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Thanks anti-vaxxers. There's a measles outbreak in Australia.

NSW heath authorities are warning people who have visited a suburb in Sydney’s inner west recently to be on the lookout for symptoms of measles.

According to a Facebook post from the Sydney Local Heath District, anyone who went to Leichhardt MarketPlace, Norton Plaza or the library between July 15 and 24 runs the risk of being infected.

The warning comes after an infected person visited those locations “multiple times” over the 10 day period.

Measles is spread when a person who is infected breathes, coughs or sneezes on another person. According to NSW Health, “the time from exposure to becoming sick is usually about 10 days,” but a person with measles can pass on the infection in the days before symptoms begin.

And that’s what makes it so dangerous.

If you’re worried about the spread of measles or that you – or your children – haven’t had the necessary vaccinations to fight the infection, here’s what you need to know.

The following information comes for the NSW Heath website

What are the symptoms?

Fever, tiredness, cough, runny nose, sore red eyes and feeling unwell. A few days later a rash appears. The rash starts on the face, spreads down to the body and lasts for 4-7 days. The rash is not itchy.

Up to a third of people with measles have complications. These include ear infections, diarrhoea and pneumonia, and may require hospitalisation. About one in every 1000 people with measles develops encephalitis (swelling of the brain).

How is it spread?

Measles is usually spread when a person breathes in the measles virus that has been coughed or sneezed into the air by an infectious person. Measles is one of the most easily spread of all human infections. Just being in the same room as someone with measles can result in infection.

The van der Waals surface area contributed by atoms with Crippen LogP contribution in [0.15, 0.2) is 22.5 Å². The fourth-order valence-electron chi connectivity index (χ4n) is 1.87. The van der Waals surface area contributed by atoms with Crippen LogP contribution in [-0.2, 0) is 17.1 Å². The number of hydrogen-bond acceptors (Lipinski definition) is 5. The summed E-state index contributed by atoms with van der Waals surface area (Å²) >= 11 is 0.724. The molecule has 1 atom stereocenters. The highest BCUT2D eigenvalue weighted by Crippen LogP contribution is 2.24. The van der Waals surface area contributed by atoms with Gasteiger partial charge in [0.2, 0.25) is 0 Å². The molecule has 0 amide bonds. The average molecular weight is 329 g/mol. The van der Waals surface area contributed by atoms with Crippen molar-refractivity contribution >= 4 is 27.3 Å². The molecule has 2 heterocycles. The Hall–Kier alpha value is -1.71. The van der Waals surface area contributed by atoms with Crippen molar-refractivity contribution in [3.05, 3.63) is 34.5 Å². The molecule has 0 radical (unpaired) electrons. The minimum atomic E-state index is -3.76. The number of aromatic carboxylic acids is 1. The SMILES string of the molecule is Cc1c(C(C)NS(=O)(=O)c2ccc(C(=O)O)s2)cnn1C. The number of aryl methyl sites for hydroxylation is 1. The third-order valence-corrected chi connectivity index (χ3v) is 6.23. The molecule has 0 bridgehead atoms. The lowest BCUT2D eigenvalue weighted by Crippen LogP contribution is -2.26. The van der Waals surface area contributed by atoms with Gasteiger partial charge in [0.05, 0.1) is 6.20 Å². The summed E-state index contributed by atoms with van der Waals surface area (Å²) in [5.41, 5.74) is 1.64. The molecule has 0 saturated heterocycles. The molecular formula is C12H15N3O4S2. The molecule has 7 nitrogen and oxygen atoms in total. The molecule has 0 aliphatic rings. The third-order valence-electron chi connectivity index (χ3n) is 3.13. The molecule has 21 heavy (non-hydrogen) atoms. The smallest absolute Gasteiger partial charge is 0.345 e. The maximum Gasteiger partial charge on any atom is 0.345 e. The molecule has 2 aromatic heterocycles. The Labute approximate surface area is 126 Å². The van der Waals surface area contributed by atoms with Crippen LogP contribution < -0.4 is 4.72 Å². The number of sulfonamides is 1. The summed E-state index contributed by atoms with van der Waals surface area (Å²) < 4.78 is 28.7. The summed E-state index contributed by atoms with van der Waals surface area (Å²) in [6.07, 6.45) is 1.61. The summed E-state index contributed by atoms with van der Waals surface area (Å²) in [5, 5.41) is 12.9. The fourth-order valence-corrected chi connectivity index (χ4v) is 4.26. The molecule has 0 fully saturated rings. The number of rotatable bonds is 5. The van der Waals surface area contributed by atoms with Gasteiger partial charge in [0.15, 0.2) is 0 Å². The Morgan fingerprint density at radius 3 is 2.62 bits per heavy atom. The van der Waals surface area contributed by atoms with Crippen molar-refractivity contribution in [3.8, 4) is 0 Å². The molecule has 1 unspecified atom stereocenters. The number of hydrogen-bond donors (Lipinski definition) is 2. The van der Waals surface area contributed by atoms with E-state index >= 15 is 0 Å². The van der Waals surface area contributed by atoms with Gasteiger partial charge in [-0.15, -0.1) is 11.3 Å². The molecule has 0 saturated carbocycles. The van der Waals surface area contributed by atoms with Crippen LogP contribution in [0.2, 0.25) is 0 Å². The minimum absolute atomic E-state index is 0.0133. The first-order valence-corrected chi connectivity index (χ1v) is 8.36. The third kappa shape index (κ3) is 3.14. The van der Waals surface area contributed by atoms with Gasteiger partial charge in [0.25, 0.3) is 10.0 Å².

People with measles are usually infectious from just before the symptoms begin until four days after the rash appears. The time from exposure to becoming sick is usually about 10 days. The rash usually appears around 14 days after exposure.

Who is at risk?

Measles was common before 1966, so most people born before then are immune.

People at risk of measles include:
-people born during or since 1966 who have never had measles and who have not had two doses of measles containing vaccine from the age of 12 months.
-people with a weak immune system (e.g., people who are receiving chemotherapy or radiotherapy for cancer or people who take high-dose steroid medications) even if they have been fully immunised or have had past measles infection.
– people who are not immune and who travel overseas.

How is it prevented?

– The best protection against measles is immunisation with two doses of MMR vaccine (measles, mumps & rubella). This vaccine provides protection against infection with measles, as well as against mumps and rubella.
– MMR vaccine should be given to children at age 12 months and a second dose as MMRV (measles, mumps, rubella & varicella) should be given at 18 months of age.
– Anyone born during or after 1966 and who has never had measles infection or measles vaccination should see their doctor to make sure that they have had two doses of measles containing vaccine at least four weeks apart.
– It is safe to have the vaccine more than twice, so people who are unsure should be vaccinated.
– People with measles should stay at home until they are no longer infectious (i.e. until 4 days after the rash starts).
– For people who are not immune and have come into contact with a person with measles, infection can sometimes still be prevented with measles containing vaccine if given within 3 days of exposure or with immunoglobulin (a treatment made from blood that will protect against measles when injected) within 7 days of exposure.

Copyright Department of Paediatrics and Adolescent Medicine, Princess Margaret Hospital, Hong Kong

How is it diagnosed?

– Measles is suspected when a person feels unwell, has a cough, runny nose or sore eyes and a fever followed by a rash.
– Whenever measles is suspected, a blood test and samples from the nose, throat and urine should be collected to confirm the diagnosis. Confirmation of the diagnosis is important as it allows prompt public health follow-up of other people who are at risk of measles.

How is it treated?

– People with measles infection are normally advised to rest, drink plenty of fluids, and take paracetamol to treat the fever. There is no specific treatment.
– While a person is infectious with measles it is important that he or she remains at home to reduce the possibility of spreading it to other people.

You can find more information via NSW Heath here. 

If you’re worried you or someone close to you has measles, contact your GP immediately.

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